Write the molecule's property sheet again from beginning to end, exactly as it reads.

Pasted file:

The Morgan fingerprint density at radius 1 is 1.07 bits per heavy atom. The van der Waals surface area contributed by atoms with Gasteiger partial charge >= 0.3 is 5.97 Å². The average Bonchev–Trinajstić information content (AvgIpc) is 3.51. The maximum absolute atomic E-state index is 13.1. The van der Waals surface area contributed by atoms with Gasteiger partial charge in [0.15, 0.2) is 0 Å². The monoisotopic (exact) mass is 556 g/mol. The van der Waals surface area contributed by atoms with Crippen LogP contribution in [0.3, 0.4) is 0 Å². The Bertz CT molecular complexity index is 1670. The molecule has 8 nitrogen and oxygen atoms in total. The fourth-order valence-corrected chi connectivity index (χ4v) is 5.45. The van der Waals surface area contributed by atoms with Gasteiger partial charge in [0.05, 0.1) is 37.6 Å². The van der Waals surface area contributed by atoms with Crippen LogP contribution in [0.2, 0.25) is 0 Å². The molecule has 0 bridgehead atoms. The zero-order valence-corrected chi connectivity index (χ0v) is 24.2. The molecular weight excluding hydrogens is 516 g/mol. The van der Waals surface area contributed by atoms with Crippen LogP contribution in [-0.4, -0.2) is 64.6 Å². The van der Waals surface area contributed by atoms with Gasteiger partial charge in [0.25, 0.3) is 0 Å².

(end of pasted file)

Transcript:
The Morgan fingerprint density at radius 1 is 1.07 bits per heavy atom. The van der Waals surface area contributed by atoms with Gasteiger partial charge >= 0.3 is 5.97 Å². The average Bonchev–Trinajstić information content (AvgIpc) is 3.51. The maximum absolute atomic E-state index is 13.1. The van der Waals surface area contributed by atoms with Gasteiger partial charge in [0.15, 0.2) is 0 Å². The monoisotopic (exact) mass is 556 g/mol. The van der Waals surface area contributed by atoms with Crippen LogP contribution in [0.3, 0.4) is 0 Å². The Bertz CT molecular complexity index is 1670. The molecule has 8 nitrogen and oxygen atoms in total. The fourth-order valence-corrected chi connectivity index (χ4v) is 5.45. The van der Waals surface area contributed by atoms with Gasteiger partial charge in [0.05, 0.1) is 37.6 Å². The van der Waals surface area contributed by atoms with Crippen LogP contribution in [0.2, 0.25) is 0 Å². The molecule has 0 bridgehead atoms. The zero-order valence-corrected chi connectivity index (χ0v) is 24.2. The molecular weight excluding hydrogens is 516 g/mol. The van der Waals surface area contributed by atoms with Crippen LogP contribution in [-0.4, -0.2) is 64.6 Å². The van der Waals surface area contributed by atoms with Gasteiger partial charge in [0.25, 0.3) is 0 Å².